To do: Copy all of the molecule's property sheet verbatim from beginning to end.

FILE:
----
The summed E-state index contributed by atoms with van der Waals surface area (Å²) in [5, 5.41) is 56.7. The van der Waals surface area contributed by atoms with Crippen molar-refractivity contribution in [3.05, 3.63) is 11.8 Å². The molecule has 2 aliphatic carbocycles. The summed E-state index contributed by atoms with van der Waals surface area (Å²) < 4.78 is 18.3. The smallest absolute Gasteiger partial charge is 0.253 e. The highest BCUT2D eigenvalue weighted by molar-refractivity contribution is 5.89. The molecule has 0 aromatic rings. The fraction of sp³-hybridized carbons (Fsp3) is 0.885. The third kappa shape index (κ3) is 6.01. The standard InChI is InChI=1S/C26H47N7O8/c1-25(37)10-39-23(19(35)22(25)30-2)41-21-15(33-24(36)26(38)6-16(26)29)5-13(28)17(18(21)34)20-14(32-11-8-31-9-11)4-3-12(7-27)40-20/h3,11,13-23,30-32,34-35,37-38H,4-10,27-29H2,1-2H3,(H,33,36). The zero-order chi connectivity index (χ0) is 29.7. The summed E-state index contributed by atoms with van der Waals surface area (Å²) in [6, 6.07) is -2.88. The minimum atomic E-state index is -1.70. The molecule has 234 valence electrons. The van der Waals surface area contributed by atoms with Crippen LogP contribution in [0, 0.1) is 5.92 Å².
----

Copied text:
The summed E-state index contributed by atoms with van der Waals surface area (Å²) in [5, 5.41) is 56.7. The van der Waals surface area contributed by atoms with Crippen molar-refractivity contribution in [3.05, 3.63) is 11.8 Å². The molecule has 2 aliphatic carbocycles. The summed E-state index contributed by atoms with van der Waals surface area (Å²) < 4.78 is 18.3. The smallest absolute Gasteiger partial charge is 0.253 e. The highest BCUT2D eigenvalue weighted by molar-refractivity contribution is 5.89. The molecule has 0 aromatic rings. The fraction of sp³-hybridized carbons (Fsp3) is 0.885. The third kappa shape index (κ3) is 6.01. The standard InChI is InChI=1S/C26H47N7O8/c1-25(37)10-39-23(19(35)22(25)30-2)41-21-15(33-24(36)26(38)6-16(26)29)5-13(28)17(18(21)34)20-14(32-11-8-31-9-11)4-3-12(7-27)40-20/h3,11,13-23,30-32,34-35,37-38H,4-10,27-29H2,1-2H3,(H,33,36). The zero-order chi connectivity index (χ0) is 29.7. The summed E-state index contributed by atoms with van der Waals surface area (Å²) in [6, 6.07) is -2.88. The minimum atomic E-state index is -1.70. The molecule has 234 valence electrons. The van der Waals surface area contributed by atoms with Crippen LogP contribution in [0, 0.1) is 5.92 Å².